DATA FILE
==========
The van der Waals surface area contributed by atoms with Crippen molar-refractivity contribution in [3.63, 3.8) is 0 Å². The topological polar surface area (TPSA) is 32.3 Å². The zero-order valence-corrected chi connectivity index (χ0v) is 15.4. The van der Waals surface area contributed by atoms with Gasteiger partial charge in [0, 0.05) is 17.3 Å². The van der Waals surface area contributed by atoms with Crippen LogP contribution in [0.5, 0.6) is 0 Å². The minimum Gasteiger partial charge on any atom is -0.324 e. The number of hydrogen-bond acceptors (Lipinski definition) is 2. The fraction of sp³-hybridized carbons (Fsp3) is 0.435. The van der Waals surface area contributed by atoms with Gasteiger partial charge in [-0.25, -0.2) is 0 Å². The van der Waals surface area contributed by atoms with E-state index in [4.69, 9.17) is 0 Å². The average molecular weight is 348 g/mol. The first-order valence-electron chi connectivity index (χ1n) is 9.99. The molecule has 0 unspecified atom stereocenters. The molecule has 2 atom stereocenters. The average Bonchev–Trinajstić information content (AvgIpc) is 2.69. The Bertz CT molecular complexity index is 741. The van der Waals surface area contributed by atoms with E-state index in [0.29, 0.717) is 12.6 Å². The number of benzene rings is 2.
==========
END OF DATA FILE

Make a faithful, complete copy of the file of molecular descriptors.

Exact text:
The van der Waals surface area contributed by atoms with Crippen molar-refractivity contribution in [3.63, 3.8) is 0 Å². The topological polar surface area (TPSA) is 32.3 Å². The zero-order valence-corrected chi connectivity index (χ0v) is 15.4. The van der Waals surface area contributed by atoms with Gasteiger partial charge in [0, 0.05) is 17.3 Å². The van der Waals surface area contributed by atoms with Crippen LogP contribution in [0.5, 0.6) is 0 Å². The minimum Gasteiger partial charge on any atom is -0.324 e. The number of hydrogen-bond acceptors (Lipinski definition) is 2. The fraction of sp³-hybridized carbons (Fsp3) is 0.435. The van der Waals surface area contributed by atoms with Gasteiger partial charge in [-0.25, -0.2) is 0 Å². The van der Waals surface area contributed by atoms with E-state index in [4.69, 9.17) is 0 Å². The average molecular weight is 348 g/mol. The first-order valence-electron chi connectivity index (χ1n) is 9.99. The molecule has 0 unspecified atom stereocenters. The molecule has 2 atom stereocenters. The average Bonchev–Trinajstić information content (AvgIpc) is 2.69. The Bertz CT molecular complexity index is 741. The van der Waals surface area contributed by atoms with E-state index in [0.29, 0.717) is 12.6 Å². The number of benzene rings is 2.